Criticism And Kant In Silber's Critique Of Moralization

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moral concerns and specifically stresses the concept of treating humanity not merely as means but as ends. However, Silber, like most Kantian formalists denies the possibility of supplementing C2. In Silber’s view, C2 as a limiting condition on valid maxims expresses merely a negative condition that one never treats others as means. Kant also explained that C2 acts solely as a limiting condition.

In the idea of an absolutely good will [one] good without any qualifying condition (of attainment of this or that end)—complete abstraction must be made from every end that has to come about as an effect…And so the end must here be conceived, not as an end to be effected, but as an independently existing end. Hence it must be conceived only negatively, i.e., as an end which should never be acted against (Gr 437).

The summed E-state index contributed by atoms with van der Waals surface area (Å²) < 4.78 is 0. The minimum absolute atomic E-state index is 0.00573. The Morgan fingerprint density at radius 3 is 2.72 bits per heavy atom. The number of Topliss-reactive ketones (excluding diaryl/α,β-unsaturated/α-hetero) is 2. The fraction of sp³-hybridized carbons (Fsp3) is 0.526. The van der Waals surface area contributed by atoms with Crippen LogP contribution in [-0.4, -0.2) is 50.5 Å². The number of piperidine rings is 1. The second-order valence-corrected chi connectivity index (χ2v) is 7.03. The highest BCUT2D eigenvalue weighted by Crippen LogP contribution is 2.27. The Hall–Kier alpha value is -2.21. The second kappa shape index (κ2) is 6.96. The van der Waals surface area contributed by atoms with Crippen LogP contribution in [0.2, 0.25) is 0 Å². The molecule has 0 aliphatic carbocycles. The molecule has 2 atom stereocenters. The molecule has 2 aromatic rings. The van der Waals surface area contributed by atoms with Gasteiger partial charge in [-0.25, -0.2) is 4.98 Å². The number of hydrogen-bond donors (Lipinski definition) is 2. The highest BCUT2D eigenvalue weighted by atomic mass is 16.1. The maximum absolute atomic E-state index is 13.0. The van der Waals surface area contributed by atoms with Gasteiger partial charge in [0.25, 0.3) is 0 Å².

Silber, therefore, recommends that we would be better served by eliminating C2:

It is regrettable that Kant did not think to express this formulation in terms of his second maxim of common human understanding: rather than write about treating mankind as an end in itself. Kant should have written about putting oneself in thought in the place and point of view of others (Silber 15).

The context for understanding Silber’s comments is found in the Critique of Judgment (KU 295) when he writes, ‘The agent can only determine a universal standpoint formulated by shifting one’s standpoint to the others.’ Thus Silber relies upon the principle of perspective-exchange instead of

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